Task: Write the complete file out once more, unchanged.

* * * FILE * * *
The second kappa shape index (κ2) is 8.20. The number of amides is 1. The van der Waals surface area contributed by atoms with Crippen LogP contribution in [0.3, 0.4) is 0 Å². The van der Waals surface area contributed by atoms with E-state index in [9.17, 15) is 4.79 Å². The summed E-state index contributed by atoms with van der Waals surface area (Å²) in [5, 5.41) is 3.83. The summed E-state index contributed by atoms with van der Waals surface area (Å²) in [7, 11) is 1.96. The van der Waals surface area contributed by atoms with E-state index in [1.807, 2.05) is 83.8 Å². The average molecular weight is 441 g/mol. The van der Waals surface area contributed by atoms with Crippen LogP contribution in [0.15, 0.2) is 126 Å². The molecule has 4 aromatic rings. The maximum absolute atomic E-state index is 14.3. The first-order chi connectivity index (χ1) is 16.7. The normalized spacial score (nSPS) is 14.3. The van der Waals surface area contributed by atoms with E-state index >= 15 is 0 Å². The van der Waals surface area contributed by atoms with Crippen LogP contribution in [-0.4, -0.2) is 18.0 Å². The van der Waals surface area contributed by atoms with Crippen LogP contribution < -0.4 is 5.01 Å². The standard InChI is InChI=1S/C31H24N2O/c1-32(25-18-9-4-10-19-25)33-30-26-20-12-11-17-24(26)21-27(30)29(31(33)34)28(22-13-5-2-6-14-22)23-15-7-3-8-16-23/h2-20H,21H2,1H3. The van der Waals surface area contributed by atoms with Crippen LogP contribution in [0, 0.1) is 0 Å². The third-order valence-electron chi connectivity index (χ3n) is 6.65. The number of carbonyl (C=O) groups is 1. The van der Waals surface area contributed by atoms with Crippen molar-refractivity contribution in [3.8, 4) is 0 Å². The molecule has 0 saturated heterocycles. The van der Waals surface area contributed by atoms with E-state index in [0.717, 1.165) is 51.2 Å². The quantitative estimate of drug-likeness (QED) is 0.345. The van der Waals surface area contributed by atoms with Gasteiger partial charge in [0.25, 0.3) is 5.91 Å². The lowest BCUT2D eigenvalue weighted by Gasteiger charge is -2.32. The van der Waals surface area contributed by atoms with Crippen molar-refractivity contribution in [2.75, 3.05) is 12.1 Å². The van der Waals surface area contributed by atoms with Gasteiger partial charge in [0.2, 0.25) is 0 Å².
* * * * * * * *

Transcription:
The second kappa shape index (κ2) is 8.20. The number of amides is 1. The van der Waals surface area contributed by atoms with Crippen LogP contribution in [0.3, 0.4) is 0 Å². The van der Waals surface area contributed by atoms with E-state index in [9.17, 15) is 4.79 Å². The summed E-state index contributed by atoms with van der Waals surface area (Å²) in [5, 5.41) is 3.83. The summed E-state index contributed by atoms with van der Waals surface area (Å²) in [7, 11) is 1.96. The van der Waals surface area contributed by atoms with E-state index in [1.807, 2.05) is 83.8 Å². The average molecular weight is 441 g/mol. The van der Waals surface area contributed by atoms with Crippen LogP contribution in [0.15, 0.2) is 126 Å². The molecule has 4 aromatic rings. The maximum absolute atomic E-state index is 14.3. The first-order chi connectivity index (χ1) is 16.7. The normalized spacial score (nSPS) is 14.3. The van der Waals surface area contributed by atoms with E-state index >= 15 is 0 Å². The van der Waals surface area contributed by atoms with Crippen LogP contribution in [-0.4, -0.2) is 18.0 Å². The van der Waals surface area contributed by atoms with Crippen LogP contribution < -0.4 is 5.01 Å². The standard InChI is InChI=1S/C31H24N2O/c1-32(25-18-9-4-10-19-25)33-30-26-20-12-11-17-24(26)21-27(30)29(31(33)34)28(22-13-5-2-6-14-22)23-15-7-3-8-16-23/h2-20H,21H2,1H3. The van der Waals surface area contributed by atoms with Crippen LogP contribution in [0, 0.1) is 0 Å². The third-order valence-electron chi connectivity index (χ3n) is 6.65. The number of carbonyl (C=O) groups is 1. The van der Waals surface area contributed by atoms with Crippen molar-refractivity contribution in [3.8, 4) is 0 Å². The molecule has 0 saturated heterocycles. The van der Waals surface area contributed by atoms with E-state index in [0.717, 1.165) is 51.2 Å². The quantitative estimate of drug-likeness (QED) is 0.345. The van der Waals surface area contributed by atoms with Gasteiger partial charge in [0.25, 0.3) is 5.91 Å². The lowest BCUT2D eigenvalue weighted by Gasteiger charge is -2.32. The van der Waals surface area contributed by atoms with Crippen molar-refractivity contribution in [2.75, 3.05) is 12.1 Å². The van der Waals surface area contributed by atoms with Gasteiger partial charge in [0.2, 0.25) is 0 Å².